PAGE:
Specialist in addiction medicine since 1973, author of The Twelve Step Pathway - A Heroic Journey of Recovery


The Black Cat Bar

Posted on December 6, 2021, tagged as black cats, justice

Here is an article that Black Magic wrote a couple of years ago. He thought it could be of interest to my readers, and as a black cat, it is certainly of interest to him!

So, today is the 50th anniversary of the Stonewall riot in New York City, one of many attacks on gays by police in various jurisdictions over the past many years. The Stone-Wall was a gay bar in New York City. On June 28, 1969 there was a police provocation that led to a riot that went on 2 more nights. What was different about the Stonewall event is that a year later there was a public commemoration of the incident, considered to be the first gay pride parade. It caught on in New York, nationally, and internationally. In some European countries June 28th is referred to as Christopher Street Day.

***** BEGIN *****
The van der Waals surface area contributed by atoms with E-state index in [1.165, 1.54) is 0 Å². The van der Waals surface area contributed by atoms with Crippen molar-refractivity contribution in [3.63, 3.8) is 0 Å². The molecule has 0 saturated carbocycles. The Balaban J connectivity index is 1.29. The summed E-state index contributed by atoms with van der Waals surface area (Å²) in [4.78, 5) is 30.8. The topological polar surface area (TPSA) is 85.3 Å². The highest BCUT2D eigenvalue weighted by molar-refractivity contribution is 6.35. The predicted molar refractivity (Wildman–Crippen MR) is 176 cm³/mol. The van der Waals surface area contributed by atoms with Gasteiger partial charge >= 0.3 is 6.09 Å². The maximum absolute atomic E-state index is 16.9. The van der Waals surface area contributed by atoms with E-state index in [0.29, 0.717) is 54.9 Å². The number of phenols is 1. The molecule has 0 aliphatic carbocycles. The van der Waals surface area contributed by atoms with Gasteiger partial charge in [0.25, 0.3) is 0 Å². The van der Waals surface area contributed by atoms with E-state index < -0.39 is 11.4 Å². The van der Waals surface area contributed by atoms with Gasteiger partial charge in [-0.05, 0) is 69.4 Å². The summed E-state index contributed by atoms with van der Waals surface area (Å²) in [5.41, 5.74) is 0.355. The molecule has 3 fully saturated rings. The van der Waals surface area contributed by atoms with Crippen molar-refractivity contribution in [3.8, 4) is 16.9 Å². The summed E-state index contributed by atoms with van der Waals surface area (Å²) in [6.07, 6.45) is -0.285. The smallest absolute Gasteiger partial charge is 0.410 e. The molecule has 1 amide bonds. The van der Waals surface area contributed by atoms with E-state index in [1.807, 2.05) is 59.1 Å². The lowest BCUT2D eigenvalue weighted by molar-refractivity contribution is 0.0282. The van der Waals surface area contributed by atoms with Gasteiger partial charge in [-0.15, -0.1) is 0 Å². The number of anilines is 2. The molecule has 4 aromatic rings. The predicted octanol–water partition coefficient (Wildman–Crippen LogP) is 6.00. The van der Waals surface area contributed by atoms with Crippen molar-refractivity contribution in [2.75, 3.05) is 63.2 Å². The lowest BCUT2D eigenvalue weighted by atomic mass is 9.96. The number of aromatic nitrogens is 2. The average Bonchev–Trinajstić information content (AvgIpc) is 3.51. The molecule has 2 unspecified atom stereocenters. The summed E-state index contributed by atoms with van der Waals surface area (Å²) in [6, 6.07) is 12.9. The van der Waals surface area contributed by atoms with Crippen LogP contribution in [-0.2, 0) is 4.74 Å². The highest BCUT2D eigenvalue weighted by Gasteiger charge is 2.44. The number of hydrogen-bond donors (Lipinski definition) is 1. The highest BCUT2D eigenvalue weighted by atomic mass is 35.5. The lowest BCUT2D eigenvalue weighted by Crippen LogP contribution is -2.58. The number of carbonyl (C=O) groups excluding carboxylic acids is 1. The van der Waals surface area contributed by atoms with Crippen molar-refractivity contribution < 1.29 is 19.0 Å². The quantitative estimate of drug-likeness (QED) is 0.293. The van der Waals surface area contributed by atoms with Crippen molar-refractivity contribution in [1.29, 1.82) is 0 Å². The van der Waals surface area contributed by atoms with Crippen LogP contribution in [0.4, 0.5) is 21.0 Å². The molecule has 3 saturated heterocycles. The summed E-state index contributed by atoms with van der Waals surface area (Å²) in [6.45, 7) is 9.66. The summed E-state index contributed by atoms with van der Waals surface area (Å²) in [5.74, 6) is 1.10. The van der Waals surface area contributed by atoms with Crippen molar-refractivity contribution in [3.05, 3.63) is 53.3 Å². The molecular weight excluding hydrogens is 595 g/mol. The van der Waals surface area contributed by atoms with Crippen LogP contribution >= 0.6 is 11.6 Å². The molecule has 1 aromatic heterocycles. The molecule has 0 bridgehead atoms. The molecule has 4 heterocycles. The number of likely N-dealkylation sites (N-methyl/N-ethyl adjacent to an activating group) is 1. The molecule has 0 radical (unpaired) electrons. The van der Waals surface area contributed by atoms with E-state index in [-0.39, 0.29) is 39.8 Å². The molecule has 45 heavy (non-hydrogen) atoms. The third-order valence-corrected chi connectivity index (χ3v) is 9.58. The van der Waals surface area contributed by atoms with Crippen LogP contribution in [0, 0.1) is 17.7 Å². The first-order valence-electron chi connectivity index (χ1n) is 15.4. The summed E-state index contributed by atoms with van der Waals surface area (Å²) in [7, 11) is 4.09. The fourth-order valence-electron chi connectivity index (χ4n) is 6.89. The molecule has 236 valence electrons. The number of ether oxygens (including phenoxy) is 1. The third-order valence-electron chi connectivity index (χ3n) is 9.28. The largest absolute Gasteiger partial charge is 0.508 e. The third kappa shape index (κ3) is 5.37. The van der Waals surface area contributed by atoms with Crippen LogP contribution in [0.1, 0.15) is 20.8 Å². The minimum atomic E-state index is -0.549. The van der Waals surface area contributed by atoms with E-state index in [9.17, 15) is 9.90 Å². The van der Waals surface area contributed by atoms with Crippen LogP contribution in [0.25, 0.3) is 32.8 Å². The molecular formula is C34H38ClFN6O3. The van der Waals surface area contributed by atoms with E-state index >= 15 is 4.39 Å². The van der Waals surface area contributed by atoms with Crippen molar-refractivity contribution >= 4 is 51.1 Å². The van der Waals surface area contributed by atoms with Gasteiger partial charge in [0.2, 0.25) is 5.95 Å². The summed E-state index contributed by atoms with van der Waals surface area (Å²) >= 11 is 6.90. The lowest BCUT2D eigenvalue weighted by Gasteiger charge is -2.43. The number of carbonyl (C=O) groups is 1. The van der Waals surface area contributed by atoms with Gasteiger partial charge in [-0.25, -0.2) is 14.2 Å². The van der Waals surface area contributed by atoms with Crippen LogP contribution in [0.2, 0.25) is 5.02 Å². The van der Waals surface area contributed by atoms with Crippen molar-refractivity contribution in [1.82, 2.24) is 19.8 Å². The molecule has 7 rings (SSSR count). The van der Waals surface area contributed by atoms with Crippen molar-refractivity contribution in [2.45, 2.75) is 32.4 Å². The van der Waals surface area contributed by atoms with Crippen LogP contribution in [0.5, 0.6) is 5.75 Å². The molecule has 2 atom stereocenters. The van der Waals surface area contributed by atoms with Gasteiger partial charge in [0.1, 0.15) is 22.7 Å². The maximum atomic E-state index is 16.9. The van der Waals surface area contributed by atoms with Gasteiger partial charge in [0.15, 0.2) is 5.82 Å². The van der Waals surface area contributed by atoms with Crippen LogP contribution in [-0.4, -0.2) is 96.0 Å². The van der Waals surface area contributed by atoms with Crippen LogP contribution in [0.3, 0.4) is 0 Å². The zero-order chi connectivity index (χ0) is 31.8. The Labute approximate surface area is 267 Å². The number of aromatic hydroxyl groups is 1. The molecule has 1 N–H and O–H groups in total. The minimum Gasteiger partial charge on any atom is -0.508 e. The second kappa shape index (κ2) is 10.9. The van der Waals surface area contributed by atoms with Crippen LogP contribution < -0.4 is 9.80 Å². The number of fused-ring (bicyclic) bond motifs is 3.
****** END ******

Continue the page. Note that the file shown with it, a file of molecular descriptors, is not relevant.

But, by no means was it the first police riot against gays in New York or elsewhere. Of special interest to me is the story of the well-named Black Cat bar in San Francisco. It opened in 1907 by Mr. Charles Ridley, who made it a a place for drinking, dancing, and vaudeville. The police shut him down in 1921 on charges of running a disorderly house (possibly prostitution.) He reopened at a different location, 710 Montgomery Street, in 1933. He sold the bar to Mr. Sol Stroumen in the early 40’s. During the forties the bar began to attract a Bohemian clientele, attracting Beat writers and artists. Diego Rivera and Frieda Kahlo had their studios nearby. If you dropped in for a drink and some conversation you might have heard Truman Capote tell you that he was a drinker with a writing problem. You might have run into John Steinbeck, William Saroyan, Allen Ginsberg, Lawrence Ferlinghetti, or Jack Kerouac. In fact, the model for the club in Kerouac’s novel On the Road was the Black Cat. And, the bar began attracting homosexuals. During WWII thousands of service men were discharged from the military because of homosexuality, and they found themselves on the West Coast, not particularly wanting to return home to a life of cultural repression. San Francisco was a more welcoming place to them as it already had a vibrant homosexual community. In 1948 the City and the State began a harassment campaign against the Black Cat. There were frequent raids and arrests. Some of these attacks by police poured out into the street, with beatings and arrests of gay patrons. Their liquor license was revoked, but Stroumen fought this all the way to the California Supreme Court, and won. The court ruled that the license could not be revoked simply because homosexual people congregated there. But the city and state kept up the pressure, and Stroumen finally closed the bar in 1964. Why do I tell you all this? Because I find it interesting, and because it is important for people to understand their history. To think that the government will protect your civil rights is naive. Stand strong for what you believe. And, because Black Cats Rule!